Below is an article that discusses the remainder of the purchase of Lexon Surety by Ironshore surety.  This finalizes the sale of Lexon, which is a large surety bond provider, especially for companies with lower credit ratings – and one that we’ve used often for our clients. See the article below for more or our bid bond page here. See our facebook page.  Visit our twitter page also. http://www.insurancejournal.com/news/national/2016/04/11/404757.htm Bermuda-based specialty insurer Ironshore Inc. said it will acquire the remaining 80 percent equity interest in Lexon Surety Group and its surety-related affiliates. Ironshore said it will be an all-cash transaction. Lexon Surety Group is a privately-held insurance holding company specializing in surety bonds. Lexon Surety Group, based in Nashville, Tennessee, is comprised of Lexon Insurance Co. and Bond Safeguard Insurance Co. Lexon underwrites more than $135 million in direct written premium annually in 49 states, Washington, D.C. and U.S. properties located overseas. Ironshore became a 20 percent owner of Lexon in 2014 following its initial investment in 2013. Ironshore subsidiaries also provide quota share reinsurance and a primary fronting facility on new and renewal business for U.S. commercial and contract surety risks. Kevin H. Kelley, chief executive officer of Ironshore, said this acquisition reflects close collaboration between Ironshore and Fosun International Limited as they continue to broaden Ironshore’s business. Fosun International Ltd. completed its acquisition of the remaining 80 percent equity interest in Ironshore last November after acquiring 20 percent last February. Ironshore is now an indirect wholly owned subsidiary of Fosun International Limited. “Ironshore’s acquisition of Lexon is a culmination of our plan to enter the surety market through an established company with a strong customer franchise, diverse product mix and capable management team,” said Paul S. Giordano, chairman, Ironshore Political Risk, Special Risk and Surety. Lexon Surety business includes contract surety bonds, commercial surety bonds, court surety and probate surety bonds, as well as U.S. Customs surety bonds. Last month, Bloomberg reported that Fosun was weighing a possible initial public offering for Ironshore Inc. or the sale of the insurer. Currently, Fosun’s insurance business includes investments in Yong’an P&C Insurance, Pramerica Fosun Life Insurance, Peak Reinsurance, Fidelidade Group, Ironshore and Meadowbrook Insurance Group.

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St. Louis – WBE bond program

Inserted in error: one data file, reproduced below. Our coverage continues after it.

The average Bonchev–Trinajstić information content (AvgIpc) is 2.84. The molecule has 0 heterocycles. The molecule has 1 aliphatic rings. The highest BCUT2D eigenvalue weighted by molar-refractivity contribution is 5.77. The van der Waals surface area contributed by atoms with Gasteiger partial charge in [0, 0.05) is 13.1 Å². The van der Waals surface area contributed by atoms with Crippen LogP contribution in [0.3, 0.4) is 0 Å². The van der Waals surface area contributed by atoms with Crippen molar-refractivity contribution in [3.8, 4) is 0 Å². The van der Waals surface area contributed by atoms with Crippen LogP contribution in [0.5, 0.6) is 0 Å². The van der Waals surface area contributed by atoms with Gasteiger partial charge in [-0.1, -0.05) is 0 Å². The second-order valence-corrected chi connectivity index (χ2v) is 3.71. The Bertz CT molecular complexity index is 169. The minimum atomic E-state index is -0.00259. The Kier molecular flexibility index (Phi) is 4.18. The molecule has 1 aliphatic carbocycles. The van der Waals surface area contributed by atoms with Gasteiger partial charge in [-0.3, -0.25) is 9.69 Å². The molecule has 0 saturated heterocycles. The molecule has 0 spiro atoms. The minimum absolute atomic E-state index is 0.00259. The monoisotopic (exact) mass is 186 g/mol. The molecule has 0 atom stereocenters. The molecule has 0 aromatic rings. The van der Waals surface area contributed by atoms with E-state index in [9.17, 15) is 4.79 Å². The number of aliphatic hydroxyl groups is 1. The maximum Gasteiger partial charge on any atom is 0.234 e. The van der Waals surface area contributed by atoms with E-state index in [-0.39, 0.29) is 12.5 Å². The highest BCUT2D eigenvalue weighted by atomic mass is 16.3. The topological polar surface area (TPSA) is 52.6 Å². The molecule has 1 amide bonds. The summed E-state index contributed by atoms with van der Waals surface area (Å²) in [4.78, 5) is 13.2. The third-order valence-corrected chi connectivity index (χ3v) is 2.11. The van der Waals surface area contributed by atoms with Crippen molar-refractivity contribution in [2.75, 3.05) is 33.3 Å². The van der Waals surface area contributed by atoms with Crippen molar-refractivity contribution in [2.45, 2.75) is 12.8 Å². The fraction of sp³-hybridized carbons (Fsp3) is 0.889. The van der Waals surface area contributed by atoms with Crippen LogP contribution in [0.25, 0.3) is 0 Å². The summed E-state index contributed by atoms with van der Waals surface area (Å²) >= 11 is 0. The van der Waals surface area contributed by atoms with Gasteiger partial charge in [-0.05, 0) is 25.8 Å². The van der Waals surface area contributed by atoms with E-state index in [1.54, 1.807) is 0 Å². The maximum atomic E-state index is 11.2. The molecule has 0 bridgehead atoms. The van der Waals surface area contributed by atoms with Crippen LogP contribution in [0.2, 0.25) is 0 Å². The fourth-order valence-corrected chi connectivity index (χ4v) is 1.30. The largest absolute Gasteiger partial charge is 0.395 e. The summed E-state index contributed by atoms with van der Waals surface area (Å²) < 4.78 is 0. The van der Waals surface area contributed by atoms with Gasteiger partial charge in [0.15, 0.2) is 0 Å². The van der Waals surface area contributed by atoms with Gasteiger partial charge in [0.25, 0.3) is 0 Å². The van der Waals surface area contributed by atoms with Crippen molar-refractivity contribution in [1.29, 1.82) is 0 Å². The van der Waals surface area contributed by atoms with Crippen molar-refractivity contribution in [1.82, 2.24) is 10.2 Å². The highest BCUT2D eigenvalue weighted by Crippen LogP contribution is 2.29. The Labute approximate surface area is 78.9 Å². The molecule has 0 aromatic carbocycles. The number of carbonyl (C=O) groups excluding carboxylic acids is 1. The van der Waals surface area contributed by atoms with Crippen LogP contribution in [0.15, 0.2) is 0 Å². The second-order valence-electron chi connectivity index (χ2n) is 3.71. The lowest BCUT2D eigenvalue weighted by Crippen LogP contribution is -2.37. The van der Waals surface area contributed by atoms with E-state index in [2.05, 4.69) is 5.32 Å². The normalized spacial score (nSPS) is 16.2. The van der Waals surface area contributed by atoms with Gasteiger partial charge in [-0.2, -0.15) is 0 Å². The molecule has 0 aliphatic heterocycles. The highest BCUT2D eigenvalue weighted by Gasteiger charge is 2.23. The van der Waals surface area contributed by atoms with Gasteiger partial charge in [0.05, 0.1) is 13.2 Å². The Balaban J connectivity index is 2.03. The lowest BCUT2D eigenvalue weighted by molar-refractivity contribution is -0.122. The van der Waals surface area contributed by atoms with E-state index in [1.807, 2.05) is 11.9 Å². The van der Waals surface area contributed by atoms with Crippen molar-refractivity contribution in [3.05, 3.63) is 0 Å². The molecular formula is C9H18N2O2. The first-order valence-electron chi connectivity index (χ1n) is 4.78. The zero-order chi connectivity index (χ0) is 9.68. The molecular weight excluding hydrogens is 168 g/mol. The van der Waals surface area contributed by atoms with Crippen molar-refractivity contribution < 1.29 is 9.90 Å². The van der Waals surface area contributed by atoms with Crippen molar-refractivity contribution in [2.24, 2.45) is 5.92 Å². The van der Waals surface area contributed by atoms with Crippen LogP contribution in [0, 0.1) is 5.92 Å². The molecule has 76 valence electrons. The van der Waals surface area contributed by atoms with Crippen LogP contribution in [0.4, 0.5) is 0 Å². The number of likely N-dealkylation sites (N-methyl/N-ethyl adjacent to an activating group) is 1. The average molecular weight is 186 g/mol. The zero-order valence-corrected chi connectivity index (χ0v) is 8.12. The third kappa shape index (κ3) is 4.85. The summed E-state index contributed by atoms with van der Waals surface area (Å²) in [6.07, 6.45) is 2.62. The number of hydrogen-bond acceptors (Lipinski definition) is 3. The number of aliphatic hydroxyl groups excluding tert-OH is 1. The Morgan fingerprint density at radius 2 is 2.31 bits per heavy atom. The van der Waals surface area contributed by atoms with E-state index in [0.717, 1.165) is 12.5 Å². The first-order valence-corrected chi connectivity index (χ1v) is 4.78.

Below is a great article on the city of St. Louis, Missouri passing a bill to help out minority and women based enterprises.  These businesses many times struggle getting bonded, so they typically miss out on many governmental projects.  The city of St. Louis is trying to alleviate that problem.  Kudos to them. See the article below for more or our bid bond page here. See our facebook page.  Visit our twitter page also. http://www.stlamerican.com/news/local_news/article_873d0bee-0315-11e6-aba0-b75004b78492.html The City of St. Louis has brokered a new Gateway Surety Bond Program designed to help minority- and women-owned construction companies obtain surety bonds that normally do not qualify based on standard underwriting guidelines. Howard Hayes, director of Minority Business Development & Compliance for the St. Louis Development Corporation, developed the program with Community Insurance Center, a division of Inner-City Underwriting Agency. “Surety bonds are required for all public financed projects. Most minority and women owned construction firms can’t bid on these projects because they don’t qualify for surety bonding,” Hayes said. “This inability to access financing and bonding is consistently identified by minority and women owned construction firms as the major barriers preventing growth and development. St. Louis intends to change this.” The new bond program will work closely with the new Contractor Loan Fund created by St. Louis Development Corporation along with its regional partners last year. Together, the programs expect to increase the number of minority- and women-owned construction companies that can qualify for both bank financing and surety bonds. Community Insurance Center has implemented similar programs in Illinois for the City of Chicago, Illinois Tollway and several other public and private organizations. It has opened an office in St. Louis and moved the firm’s Surety Practice leader, Gina Eanes-Banks, to manage the new office and implement the new bond program. More information about the program will be released shortly. In the meantime, contractors interested in applying to the program should email Matthew Cooper at [email protected] or call 314-551-9080.